One of the most frequently asked questions in the dog world is how to become a judge. The process varies dramatically from country to country. Regardless of nationality, it would be unthinkable for anyone to contemplate judging before he or she has a thorough knowledge of their chosen breed and also the practicalities of controlling a show ring. Before taking the step to become a judge, excellent practical experience can he gained by tcting as ring steward for experienced judges. This teaches ring procedure and how to maintain the necessary paperwork, such as the judge's book and the steward's sheet. it also'gets the candidate used to handling a degree of authority "center stage".
In the United Kingdom there is no facility for anyone to apply to become a judge, because potential judges are issued with an invitation to judge from a canine society. Breed clubs maintain lists of potential judges at various levels, the lowest of which would include the names of people who have been successful breeders, and who would be considered ready to start judging at the smallest shows. Eventually, after a minimum of five years' judging at this level, an invitation may be forthcoming for a Championship event. Permission has to be given by the Kennel Club for anyone to award Challenge Certificates, and a detailed questionnaire has to be completed by the invited judge. This is studied by the Kennel Club judges Committee and the opinions of the relevant breed clubs may be sought. The Kennel Club will then approve the judge for that appointment only. Alternatively, if they do not grant approval, they give no reason. In the United Kingdom, since judges are approved for one show only they must go through the same process with every additional breed they judge. This slow process explains why in 1995 there was only one person in the United Kingdom who had been approved to judge all breeds.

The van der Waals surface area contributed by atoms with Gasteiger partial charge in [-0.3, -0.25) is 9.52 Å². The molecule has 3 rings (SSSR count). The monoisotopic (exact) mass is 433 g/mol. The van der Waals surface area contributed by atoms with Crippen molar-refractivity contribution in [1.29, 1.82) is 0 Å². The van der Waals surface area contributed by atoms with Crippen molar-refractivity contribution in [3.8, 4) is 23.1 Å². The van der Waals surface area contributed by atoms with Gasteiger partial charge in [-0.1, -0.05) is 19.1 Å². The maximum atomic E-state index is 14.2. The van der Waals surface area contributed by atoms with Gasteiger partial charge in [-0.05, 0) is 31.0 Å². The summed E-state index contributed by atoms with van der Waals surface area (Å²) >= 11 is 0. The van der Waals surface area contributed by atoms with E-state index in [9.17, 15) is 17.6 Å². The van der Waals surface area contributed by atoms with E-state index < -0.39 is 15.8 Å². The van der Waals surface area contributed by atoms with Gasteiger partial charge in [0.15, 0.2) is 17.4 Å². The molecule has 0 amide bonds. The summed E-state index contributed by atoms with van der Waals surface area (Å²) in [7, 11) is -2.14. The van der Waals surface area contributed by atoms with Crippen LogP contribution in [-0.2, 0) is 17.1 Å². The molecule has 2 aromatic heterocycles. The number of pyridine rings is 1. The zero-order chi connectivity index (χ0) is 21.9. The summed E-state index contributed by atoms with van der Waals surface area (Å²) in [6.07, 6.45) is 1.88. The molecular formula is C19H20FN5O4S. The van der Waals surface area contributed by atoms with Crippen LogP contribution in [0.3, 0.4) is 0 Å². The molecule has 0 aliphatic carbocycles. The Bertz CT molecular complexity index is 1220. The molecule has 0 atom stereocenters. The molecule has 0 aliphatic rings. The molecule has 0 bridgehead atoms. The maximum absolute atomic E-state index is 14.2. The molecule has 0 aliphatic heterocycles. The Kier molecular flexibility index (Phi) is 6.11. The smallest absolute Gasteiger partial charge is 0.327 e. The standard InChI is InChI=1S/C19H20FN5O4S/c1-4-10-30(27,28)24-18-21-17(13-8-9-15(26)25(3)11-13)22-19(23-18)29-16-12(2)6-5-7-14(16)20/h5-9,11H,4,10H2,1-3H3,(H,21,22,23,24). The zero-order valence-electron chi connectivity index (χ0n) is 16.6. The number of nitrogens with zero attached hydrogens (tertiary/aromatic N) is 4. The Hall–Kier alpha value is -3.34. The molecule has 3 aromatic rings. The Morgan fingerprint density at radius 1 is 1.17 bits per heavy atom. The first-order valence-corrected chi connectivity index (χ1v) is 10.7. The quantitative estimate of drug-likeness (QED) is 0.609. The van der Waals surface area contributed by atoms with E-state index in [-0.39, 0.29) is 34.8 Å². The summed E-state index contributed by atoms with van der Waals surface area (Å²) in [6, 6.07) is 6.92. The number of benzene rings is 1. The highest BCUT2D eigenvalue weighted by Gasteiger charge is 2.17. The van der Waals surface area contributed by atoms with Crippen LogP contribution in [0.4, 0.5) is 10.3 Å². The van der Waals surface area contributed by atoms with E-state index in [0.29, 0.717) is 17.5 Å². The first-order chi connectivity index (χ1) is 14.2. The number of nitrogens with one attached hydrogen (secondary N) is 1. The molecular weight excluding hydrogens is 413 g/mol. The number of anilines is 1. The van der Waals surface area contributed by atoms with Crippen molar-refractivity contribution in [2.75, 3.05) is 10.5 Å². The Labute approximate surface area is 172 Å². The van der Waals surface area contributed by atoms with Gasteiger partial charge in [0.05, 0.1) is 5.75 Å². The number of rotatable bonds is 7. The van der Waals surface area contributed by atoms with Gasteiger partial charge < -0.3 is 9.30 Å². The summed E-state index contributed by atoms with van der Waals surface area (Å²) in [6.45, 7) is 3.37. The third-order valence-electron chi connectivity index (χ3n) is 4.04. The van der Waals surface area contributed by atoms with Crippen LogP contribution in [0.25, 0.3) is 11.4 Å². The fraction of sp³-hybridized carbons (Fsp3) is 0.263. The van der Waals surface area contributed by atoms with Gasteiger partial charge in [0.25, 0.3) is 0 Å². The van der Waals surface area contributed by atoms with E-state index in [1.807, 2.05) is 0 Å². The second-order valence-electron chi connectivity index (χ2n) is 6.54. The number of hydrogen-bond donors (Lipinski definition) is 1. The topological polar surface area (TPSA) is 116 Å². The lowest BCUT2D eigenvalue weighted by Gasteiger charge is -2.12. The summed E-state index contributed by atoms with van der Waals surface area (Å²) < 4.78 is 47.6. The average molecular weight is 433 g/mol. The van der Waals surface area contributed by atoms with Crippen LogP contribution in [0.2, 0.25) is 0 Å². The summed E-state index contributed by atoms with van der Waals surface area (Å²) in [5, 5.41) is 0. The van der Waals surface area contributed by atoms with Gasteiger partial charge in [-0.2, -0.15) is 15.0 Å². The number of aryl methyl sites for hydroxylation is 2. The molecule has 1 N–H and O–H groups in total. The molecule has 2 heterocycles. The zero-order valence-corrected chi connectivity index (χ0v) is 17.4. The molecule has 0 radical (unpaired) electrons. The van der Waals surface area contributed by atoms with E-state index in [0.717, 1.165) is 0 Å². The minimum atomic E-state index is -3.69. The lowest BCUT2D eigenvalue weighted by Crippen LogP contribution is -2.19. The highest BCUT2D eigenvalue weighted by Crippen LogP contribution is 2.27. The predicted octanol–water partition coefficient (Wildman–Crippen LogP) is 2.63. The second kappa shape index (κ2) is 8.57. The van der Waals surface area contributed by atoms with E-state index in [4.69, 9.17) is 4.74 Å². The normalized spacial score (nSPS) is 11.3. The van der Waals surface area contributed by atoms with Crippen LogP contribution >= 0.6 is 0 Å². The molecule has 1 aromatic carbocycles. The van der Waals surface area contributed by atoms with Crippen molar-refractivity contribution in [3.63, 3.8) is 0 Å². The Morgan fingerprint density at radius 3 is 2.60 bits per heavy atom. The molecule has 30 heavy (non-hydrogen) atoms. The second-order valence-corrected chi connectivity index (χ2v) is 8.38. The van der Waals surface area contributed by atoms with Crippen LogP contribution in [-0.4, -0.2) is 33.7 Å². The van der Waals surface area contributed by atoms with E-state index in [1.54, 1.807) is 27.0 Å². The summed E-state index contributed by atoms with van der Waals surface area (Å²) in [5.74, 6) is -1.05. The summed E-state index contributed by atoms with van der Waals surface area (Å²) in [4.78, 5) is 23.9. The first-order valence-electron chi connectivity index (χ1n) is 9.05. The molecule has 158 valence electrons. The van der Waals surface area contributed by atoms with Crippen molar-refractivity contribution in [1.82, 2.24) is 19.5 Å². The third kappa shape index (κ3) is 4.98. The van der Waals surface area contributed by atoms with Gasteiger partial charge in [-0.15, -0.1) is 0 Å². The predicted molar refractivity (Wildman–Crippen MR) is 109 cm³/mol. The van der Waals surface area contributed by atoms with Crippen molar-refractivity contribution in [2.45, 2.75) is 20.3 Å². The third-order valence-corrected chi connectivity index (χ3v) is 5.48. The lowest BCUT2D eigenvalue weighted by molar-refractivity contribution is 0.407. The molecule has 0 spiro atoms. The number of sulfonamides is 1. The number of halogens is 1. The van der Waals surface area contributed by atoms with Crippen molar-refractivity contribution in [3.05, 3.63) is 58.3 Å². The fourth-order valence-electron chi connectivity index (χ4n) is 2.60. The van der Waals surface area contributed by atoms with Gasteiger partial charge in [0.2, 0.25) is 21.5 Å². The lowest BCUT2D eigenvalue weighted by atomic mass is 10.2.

In the past, judges were drawn from the ranks of highly successful breeders and stockmen present in the British Fancy. Officials would invite them because of their accepted knowledge. Such people did not have to acquire the same level of "hands-on" experience as the present-day judges in the United Kingdom,
THE GREAT JUDGES
The older generation of all-rounder judges, who judged dogs and all types of livestock, was rich in 'characters," some of whose reputations suggest that they would be far from acceptabIe to today's governing body. Stories are told of how some judges actually handled dogs in the ring while smoking a cigar, and it is reputed the Countess Howe once judged Labradors from a wheelchair, selecting her winners by pointing with her walking-stick. recent years have seen all-rounders, like Joe Braddon and Bill Siggers. Both shared a mischievous sense of humor which would perhaps not be appreciated today, but there was no denying that their knowledge of all breeds was vast, and their eye for picking the great one as a youngster was well known.